Posted in Baby sleep, Blog, Featured, Mother, Shawna

How important is self-soothing?

Before I became a mom, I had never heard of self-soothing, much less worried about it. If you told me that I would spend hours and hours discussing it with other parents, I would have been about as credulous as if you’d told me I would someday be able to spot different baby brands on sight or that I would really, truly love making baby food.

I’ve spent a lot of time thinking about self-soothing over the past 19 months. I’m one of those weirdo moms who never sleep-trained my daughter. I mean, I’ve done tons of little strategies and plans, read lots of books, and taken more sleep notes than I care to admit, but I never did any Ferberizing or other “cry it out” techniques.

I did once try to get Quinn to “cry it out” when she was about nine months old and sleeping two four-hour and one two-hour stretches every night. After five minutes, she was hyperventilating and vomiting, and I’d decided that in our case, it really wasn’t the right path. Especially after it took me two miserable hours to settle her back down, compared with the usual 10 minutes of cry-free cuddle.

I’m not saying I oppose it outright. Just in our case, it didn’t seem to make sense, and I couldn’t bear to do it given my daughter’s response.

Overall, this path has really worked for us. I can say now that my 19-month old happily sleeps through the night almost every night. It was unspeakably hard at times over the past year and a half, but Quinn was one of those babies who was always pretty easy to get down for bed(after the first three months) and who soothed back down relatively easily during the night. Of course, it was never without cuddles, a song or a rock. But it didn’t involve miserable hour-long routines involving a bouncy ball, walking her in a carrier, marathon nursing sessions, or other things that might have made me think that things weren’t going so well.

She was also always improving, however slowly, and was a good napper most of the time. I also quit my job after only two months back at work, so on the really bad days, I was able to lie down with her during her naps. I really don’t know what I would have done without that!

Still, she didn’t do her first five-hour stretch of sleep until she was 13 months old. It was hard! But within a month of that, she was sleeping six or seven hours at a stretch, and within a month or so more it was eight or nine. These days, she wakes up once a night like five times a month, and the rest of the time sleeps a blissful 10 hours.

I feel like I really made the right choice for this particular baby. But my one nagging worry is that she can’t self-soothe at bedtime. We cuddle up, sing a few songs, rock in the dark, and then I put her in her crib when she’s mostly asleep, about 20 minutes later. There are plenty of parents (and doctors) who would cringe at that, fearing that Quinn doesn’t really know I’m setting her down, and that she won’t be able to transition to ever getting down on her own.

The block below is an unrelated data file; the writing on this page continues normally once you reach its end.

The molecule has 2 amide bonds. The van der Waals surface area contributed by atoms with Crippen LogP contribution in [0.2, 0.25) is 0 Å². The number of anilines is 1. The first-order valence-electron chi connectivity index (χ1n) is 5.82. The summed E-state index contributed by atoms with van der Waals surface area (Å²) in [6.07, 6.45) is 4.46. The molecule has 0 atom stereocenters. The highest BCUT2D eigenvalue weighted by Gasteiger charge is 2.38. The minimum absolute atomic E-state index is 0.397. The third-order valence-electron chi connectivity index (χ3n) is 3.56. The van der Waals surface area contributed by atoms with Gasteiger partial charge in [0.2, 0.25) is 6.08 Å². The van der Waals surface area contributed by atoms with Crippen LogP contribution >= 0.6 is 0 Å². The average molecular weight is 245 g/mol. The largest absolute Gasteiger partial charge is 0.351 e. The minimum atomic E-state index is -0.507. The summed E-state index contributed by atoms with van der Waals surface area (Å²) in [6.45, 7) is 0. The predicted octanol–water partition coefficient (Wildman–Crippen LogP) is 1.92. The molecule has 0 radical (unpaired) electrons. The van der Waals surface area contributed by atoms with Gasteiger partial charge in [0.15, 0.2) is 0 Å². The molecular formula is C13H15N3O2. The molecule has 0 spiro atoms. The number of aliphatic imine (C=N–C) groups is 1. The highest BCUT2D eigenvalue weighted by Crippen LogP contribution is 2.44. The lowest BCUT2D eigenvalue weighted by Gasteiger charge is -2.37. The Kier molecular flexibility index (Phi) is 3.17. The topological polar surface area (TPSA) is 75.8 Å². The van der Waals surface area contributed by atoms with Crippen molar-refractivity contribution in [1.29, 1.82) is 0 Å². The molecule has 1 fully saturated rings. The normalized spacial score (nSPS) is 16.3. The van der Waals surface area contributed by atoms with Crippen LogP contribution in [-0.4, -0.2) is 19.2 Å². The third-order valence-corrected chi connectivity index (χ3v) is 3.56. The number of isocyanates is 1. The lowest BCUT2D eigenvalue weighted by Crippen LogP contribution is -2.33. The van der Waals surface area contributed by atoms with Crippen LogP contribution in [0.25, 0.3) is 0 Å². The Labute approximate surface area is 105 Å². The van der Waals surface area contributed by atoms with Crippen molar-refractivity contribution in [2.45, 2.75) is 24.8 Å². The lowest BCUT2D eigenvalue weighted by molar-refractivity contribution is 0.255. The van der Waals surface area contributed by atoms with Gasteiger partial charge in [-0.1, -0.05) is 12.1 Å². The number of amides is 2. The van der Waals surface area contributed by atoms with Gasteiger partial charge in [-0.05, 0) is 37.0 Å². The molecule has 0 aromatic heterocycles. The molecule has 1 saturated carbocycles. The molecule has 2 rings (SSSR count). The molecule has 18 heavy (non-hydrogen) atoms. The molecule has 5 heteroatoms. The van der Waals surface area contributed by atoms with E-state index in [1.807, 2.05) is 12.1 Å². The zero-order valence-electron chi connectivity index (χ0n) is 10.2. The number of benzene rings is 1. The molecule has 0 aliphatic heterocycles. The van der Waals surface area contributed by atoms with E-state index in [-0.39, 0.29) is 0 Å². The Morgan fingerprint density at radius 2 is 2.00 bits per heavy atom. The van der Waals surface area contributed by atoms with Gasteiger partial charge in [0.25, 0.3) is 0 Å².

I figure she must have the skill set to self-soothe, because she does it several times over the course of a night. I have always hoped that like talking, pottying and just about everything else babies do, that she will learn bedtime soothing over time with my loving guidance.

But then I hear a horror story about a four-year-old who purposely weaves her fingers into her mother’s hair so she can feel when she tries to leave at bedtime, or a 7-year-old crawling into bed with his parents almost every night.

So far, getting older has just made things better for us. Especially now that Quinn is verbal. She calmly tells me that she’s ready for her nap (she’s on a pretty set schedule, but she usually also likes to inform me she’s ready), and we talk about how after we cuddle, she will take her rest in her own bed. She seems very calm and well-adjusted about the whole thing.

Over the past few months, there have even been a few naptimes where Quinn has asked to go right into her bed, foregoing any cuddle or rock time. I sit by the side of her crib, and listen to her talk to her stuffies about how it’s nap time and they’re all very sleepy. It seems like it’s all just falling together naturally, but I’ll keep you posted…

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  1. I think you’re right, that they all just get there over time with guidance from you! Your instincts tend to be the best guide with your kids 🙂 That is so so so so cute that she talks to her stuffies about it being naptime! Adorable 😀

  2. You know, we’re pretty much in the same boat. We do a lot to get our 18 month old down at night and for a nap (although nap time is a bit quicker): books, sitting quietly with her, sitting next to her crib, etc. But, I don’t worry about it much. Sometimes I wonder how it might change where we’ll put her in bed and have her fall asleep more on her own, but I figure that eventually we’ll be able to have a conversation about it and that she’ll learn how. Right now, I don’t think that she would really understand that kind of conversation.

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